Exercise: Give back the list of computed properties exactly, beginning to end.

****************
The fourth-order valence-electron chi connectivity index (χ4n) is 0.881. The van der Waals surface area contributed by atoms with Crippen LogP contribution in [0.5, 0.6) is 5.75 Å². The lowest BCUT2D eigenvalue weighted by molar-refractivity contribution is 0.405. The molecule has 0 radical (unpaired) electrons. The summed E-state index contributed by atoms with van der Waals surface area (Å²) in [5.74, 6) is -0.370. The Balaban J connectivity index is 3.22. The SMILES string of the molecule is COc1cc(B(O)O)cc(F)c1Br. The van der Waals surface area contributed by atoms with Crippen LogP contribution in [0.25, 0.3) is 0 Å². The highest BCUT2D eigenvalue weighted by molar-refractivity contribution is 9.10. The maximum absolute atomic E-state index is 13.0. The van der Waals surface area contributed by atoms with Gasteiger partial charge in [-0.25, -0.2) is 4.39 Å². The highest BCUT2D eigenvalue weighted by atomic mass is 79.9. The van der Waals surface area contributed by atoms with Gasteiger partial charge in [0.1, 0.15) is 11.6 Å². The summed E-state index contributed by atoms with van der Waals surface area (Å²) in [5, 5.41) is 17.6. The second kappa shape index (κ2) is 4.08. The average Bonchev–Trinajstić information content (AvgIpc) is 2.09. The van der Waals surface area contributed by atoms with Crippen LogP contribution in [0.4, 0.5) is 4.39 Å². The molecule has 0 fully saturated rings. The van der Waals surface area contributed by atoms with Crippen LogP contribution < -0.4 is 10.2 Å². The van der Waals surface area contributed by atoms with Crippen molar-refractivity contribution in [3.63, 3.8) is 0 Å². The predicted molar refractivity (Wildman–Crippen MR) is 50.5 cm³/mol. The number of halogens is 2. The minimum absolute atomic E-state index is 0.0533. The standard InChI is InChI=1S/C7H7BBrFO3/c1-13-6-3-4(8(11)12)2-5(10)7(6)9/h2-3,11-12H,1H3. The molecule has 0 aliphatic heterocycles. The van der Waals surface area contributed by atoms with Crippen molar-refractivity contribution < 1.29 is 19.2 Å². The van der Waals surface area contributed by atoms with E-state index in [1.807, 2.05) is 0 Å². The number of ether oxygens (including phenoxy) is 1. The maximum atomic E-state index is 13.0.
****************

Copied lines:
The fourth-order valence-electron chi connectivity index (χ4n) is 0.881. The van der Waals surface area contributed by atoms with Crippen LogP contribution in [0.5, 0.6) is 5.75 Å². The lowest BCUT2D eigenvalue weighted by molar-refractivity contribution is 0.405. The molecule has 0 radical (unpaired) electrons. The summed E-state index contributed by atoms with van der Waals surface area (Å²) in [5.74, 6) is -0.370. The Balaban J connectivity index is 3.22. The SMILES string of the molecule is COc1cc(B(O)O)cc(F)c1Br. The van der Waals surface area contributed by atoms with Crippen LogP contribution in [0.25, 0.3) is 0 Å². The highest BCUT2D eigenvalue weighted by molar-refractivity contribution is 9.10. The maximum absolute atomic E-state index is 13.0. The van der Waals surface area contributed by atoms with Gasteiger partial charge in [-0.25, -0.2) is 4.39 Å². The highest BCUT2D eigenvalue weighted by atomic mass is 79.9. The van der Waals surface area contributed by atoms with Gasteiger partial charge in [0.1, 0.15) is 11.6 Å². The summed E-state index contributed by atoms with van der Waals surface area (Å²) in [5, 5.41) is 17.6. The second kappa shape index (κ2) is 4.08. The average Bonchev–Trinajstić information content (AvgIpc) is 2.09. The van der Waals surface area contributed by atoms with Crippen LogP contribution in [0.4, 0.5) is 4.39 Å². The molecule has 0 fully saturated rings. The van der Waals surface area contributed by atoms with Crippen LogP contribution < -0.4 is 10.2 Å². The van der Waals surface area contributed by atoms with Crippen molar-refractivity contribution in [3.63, 3.8) is 0 Å². The predicted molar refractivity (Wildman–Crippen MR) is 50.5 cm³/mol. The number of halogens is 2. The minimum absolute atomic E-state index is 0.0533. The standard InChI is InChI=1S/C7H7BBrFO3/c1-13-6-3-4(8(11)12)2-5(10)7(6)9/h2-3,11-12H,1H3. The molecule has 0 aliphatic heterocycles. The van der Waals surface area contributed by atoms with Crippen molar-refractivity contribution < 1.29 is 19.2 Å². The van der Waals surface area contributed by atoms with E-state index in [1.807, 2.05) is 0 Å². The number of ether oxygens (including phenoxy) is 1. The maximum atomic E-state index is 13.0.